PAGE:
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What’s Good – and What Could Be Better – About the Fiscal 2020 Budget Proposal

Mar 19, 2019 by AFP

The White House released the president’s budget for fiscal year 2020 on Monday. This budget sets a vision for spending, taxes, and debt for the coming year and the next decade. It features a broad mix of spending priorities and proposes a net reduction in total government spending of $2.7 trillion over ten years from a mix of discretionary and mandatory spending reductions.

This is a good step in the right direction but fails to adequately address our nation’s escalating spending and debt crisis. Members of Congress from both sides of the aisle should work together with the president to tackle out-of-control spending, tame the debt, and secure America’s economic future.

Here is a breakdown of what you need to know about the proposal.

What’s Good in the White House Budget Proposal

In 2011, Congress passed the Budget Control Act, a modestly successful attempt to curb discretionary spending. However, time and time again, lawmakers have busted through the caps in a series of disappointing budget deals.

The Trump administration’s budget prioritizes returning to the caps set by the BCA. The proposal also focuses on reducing spending projections over the next decade by, among other steps:

  • Reducing total discretionary spending by a net $577 billion, or 4 percent over ten years.
  • Reducing mandatory spending by a net $1.9 trillion, a 5 percent reduction over the same amount of time.
  • Making other mandatory spending reforms, such as student loans, agriculture, welfare, and unemployment.
  • Pairing these budget reductions with programmatic reforms that, together, will help put Americans on a path to self-sufficiency instead of dependency.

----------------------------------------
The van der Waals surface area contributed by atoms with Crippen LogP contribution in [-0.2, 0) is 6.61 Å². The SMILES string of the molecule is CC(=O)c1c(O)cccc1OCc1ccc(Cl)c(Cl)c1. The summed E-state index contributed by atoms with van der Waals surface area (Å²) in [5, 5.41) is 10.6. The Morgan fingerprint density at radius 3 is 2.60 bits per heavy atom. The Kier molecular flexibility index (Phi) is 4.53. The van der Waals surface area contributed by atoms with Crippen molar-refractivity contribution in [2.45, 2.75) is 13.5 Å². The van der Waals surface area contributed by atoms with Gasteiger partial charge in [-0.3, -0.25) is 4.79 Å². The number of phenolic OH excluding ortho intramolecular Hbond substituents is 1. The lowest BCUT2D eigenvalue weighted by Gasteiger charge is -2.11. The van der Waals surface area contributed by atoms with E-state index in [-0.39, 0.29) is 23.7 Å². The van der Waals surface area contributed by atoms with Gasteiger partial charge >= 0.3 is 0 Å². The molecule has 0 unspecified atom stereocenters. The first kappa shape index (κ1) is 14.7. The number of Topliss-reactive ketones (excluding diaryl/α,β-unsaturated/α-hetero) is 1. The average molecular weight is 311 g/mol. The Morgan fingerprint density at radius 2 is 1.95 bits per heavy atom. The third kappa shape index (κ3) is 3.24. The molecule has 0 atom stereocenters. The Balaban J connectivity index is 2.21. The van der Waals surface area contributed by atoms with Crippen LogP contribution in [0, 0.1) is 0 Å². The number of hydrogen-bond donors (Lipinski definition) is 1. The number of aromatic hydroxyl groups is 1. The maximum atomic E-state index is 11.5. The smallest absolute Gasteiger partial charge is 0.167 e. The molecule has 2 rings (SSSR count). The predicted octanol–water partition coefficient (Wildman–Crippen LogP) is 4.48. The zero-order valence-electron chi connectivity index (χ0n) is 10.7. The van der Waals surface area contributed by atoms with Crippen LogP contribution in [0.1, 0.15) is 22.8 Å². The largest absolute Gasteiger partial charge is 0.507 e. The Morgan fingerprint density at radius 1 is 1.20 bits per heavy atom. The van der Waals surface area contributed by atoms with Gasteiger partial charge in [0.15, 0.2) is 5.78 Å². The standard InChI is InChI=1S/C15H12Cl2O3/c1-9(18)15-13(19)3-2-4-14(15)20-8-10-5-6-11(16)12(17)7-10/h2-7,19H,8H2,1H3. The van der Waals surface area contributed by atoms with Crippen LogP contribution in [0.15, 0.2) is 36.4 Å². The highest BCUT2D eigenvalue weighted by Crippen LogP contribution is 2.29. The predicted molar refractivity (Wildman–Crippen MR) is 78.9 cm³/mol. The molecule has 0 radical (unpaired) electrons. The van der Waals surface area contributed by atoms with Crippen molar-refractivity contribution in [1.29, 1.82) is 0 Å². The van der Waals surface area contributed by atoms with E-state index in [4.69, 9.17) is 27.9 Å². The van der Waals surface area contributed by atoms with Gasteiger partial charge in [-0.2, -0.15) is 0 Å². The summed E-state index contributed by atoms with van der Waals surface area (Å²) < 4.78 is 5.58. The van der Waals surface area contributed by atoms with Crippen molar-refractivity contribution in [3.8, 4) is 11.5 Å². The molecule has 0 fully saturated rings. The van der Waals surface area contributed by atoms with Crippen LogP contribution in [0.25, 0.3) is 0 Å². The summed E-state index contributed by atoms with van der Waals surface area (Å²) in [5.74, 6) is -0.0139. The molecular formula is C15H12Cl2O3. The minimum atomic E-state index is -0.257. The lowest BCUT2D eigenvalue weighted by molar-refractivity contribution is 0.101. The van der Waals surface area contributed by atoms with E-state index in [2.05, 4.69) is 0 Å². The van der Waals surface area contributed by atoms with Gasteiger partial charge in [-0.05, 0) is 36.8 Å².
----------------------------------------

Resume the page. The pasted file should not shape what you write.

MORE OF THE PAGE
• Addressing waste, fraud, and abuse in Medicare and Medicaid.
  • Leveraging the resources and expertise of the private sector by privatizing federal power agencies.

What Could Be Better

Washington routinely uses accounting gimmicks to hide spending. This budget is no different.

  • The administration wants to return to the BCA caps for discretionary spending, which is a laudable goal. It also wants to boost defense spending. The proposed budget accomplishes this by providing operational spending increases for the Overseas Contingency Operations to boost, which is intended to fund the war on terror.
  • The White House would increase OCO and emergency defense funding, also not subject to the BCA caps, by $174 billion from FY2019 levels, bringing total defense-related spending to $750 billion in 2020.
  • This budget, like many before it, assumes higher economic growth and revenues than the baseline. This doesn’t have any policy impact, but it does make it easier to reduce debt and deficits than it otherwise would be.

Another issue is that the proposal does not address the structural deficiencies in mandatory spending programs such as Social Security, Medicare, and Medicaid.

These programs are the real drivers of our spending problems – and while addressing waste, fraud, and abuse in Medicare and Medicaid are good steps, we need more far-reaching solutions to make these programs sustainable and affordable for seniors who truly rely on these programs today and the taxpayers of tomorrow.

The White House is also putting forth a handful of new proposals amounting to billions in new spending. Creating new entitlement programs before addressing our current spending programs only makes them worse.

Why It Matters

Without greater action, the fiscal health of the United States will continue to deteriorate. Annual federal spending is expected to hit $7 trillion in just 10 years. The national debit will also skyrocket, hitting $31 trillion in that same amount of time.

That will leave America with fewer jobs, lower wage growth and make it harder to start and expand a business. It will also hinder our ability to handle severe economic shocks or potential pressing budget priorities we can’t foresee – such as wars or another financial crisis.

Americans for Prosperity is encouraged to see the administration make a good-faith effort to rein in spending. Addressing America’s debt problem will be a long-term challenge, and to meet it, we need more substantive changes to tackle out-of-control spending and mounting debt.

Both parties must come together to solve our spending problem. Tell Congress to stop overspending now!